According to Healthline, it's good to think about which side you sleep on when choosing a new mattress, as different levels of support can better accommodate your usual position. For side sleepers, your shoulders and hips tend to take on a little more pressure through the night, so it's good to opt for softer mattresses. Pillow-top mattresses and mattresses made with memory foam are the best options here. If you prefer to sleep on your back, focus on keeping your spine well-aligned. A firmer mattress, made of foam or a foam-coil combination, can help you sleep better. Firm mattresses also offer support for those who sleep on their stomachs. However, people who sleep on their stomachs should try and change positions, as this arrangement can put pressure on the neck and back. Pillows can also help provide a better night's sleep for your sleep position.

Make sure you try before you buy

In a world where online mattress delivery stores are 10 a penny, it's infinitely easier to have your mattress delivered at the click of a button. However, what happens when it gets to your house and it's not right? How do you return such a cumbersome item? For something that you're going to be spending a lot of time on, it's far more prudent to get down to a store. According to Sleep Foundation, trying out a mattress before you buy it allows you to see how it feels and test its firmness and comfort levels, and it may also offer you opportunities to negotiate a lower price. You can also discuss your options with a salesperson, who may help you make a better choice. These reasons are probably why 92% of people prefer to try before buying (via SleePare).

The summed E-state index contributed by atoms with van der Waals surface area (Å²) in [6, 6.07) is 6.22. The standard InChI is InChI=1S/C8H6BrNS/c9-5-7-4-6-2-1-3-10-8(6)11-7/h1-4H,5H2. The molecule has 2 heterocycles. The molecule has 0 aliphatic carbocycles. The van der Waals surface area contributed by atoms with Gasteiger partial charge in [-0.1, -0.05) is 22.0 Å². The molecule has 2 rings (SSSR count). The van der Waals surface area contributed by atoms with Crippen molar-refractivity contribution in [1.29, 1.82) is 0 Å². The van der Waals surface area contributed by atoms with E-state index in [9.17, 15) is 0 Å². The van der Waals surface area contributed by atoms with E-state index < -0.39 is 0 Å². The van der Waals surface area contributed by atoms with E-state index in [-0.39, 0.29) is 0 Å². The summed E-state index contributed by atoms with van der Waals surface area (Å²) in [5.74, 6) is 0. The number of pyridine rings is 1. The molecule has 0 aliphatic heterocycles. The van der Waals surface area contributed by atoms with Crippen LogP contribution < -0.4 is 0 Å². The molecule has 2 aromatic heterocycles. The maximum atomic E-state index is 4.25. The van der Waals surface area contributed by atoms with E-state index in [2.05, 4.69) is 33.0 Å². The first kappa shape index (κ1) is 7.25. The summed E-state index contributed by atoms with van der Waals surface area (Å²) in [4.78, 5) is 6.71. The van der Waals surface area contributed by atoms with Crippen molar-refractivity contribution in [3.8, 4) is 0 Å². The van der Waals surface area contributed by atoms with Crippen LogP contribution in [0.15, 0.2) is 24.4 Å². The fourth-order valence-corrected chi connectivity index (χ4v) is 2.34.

However, buying in-store does have its downsides. In-person retailers like IKEA may have a less comprehensive selection than what you'd find online, and mattresses can also be pricier. Your shipping cost may also be higher than an online alternative. Bear in mind that many online mattress retailers now offer generous return policies, so if you end up buying one online and it's not right, don't be afraid to send it back.

Consider your body type

Just as no two nights of sleep are the same, no two bodies are perfectly alike. Failing to consider your body type when shopping for a new mattress is a mistake many people make. According to Good Housekeeping, it all comes down to the firmness of the mattress. If you have a smaller or lighter frame, you tend to place less pressure on a bed. A firmer mattress won't sink enough to take pressure from your joints. Softer mattresses can help add comfort.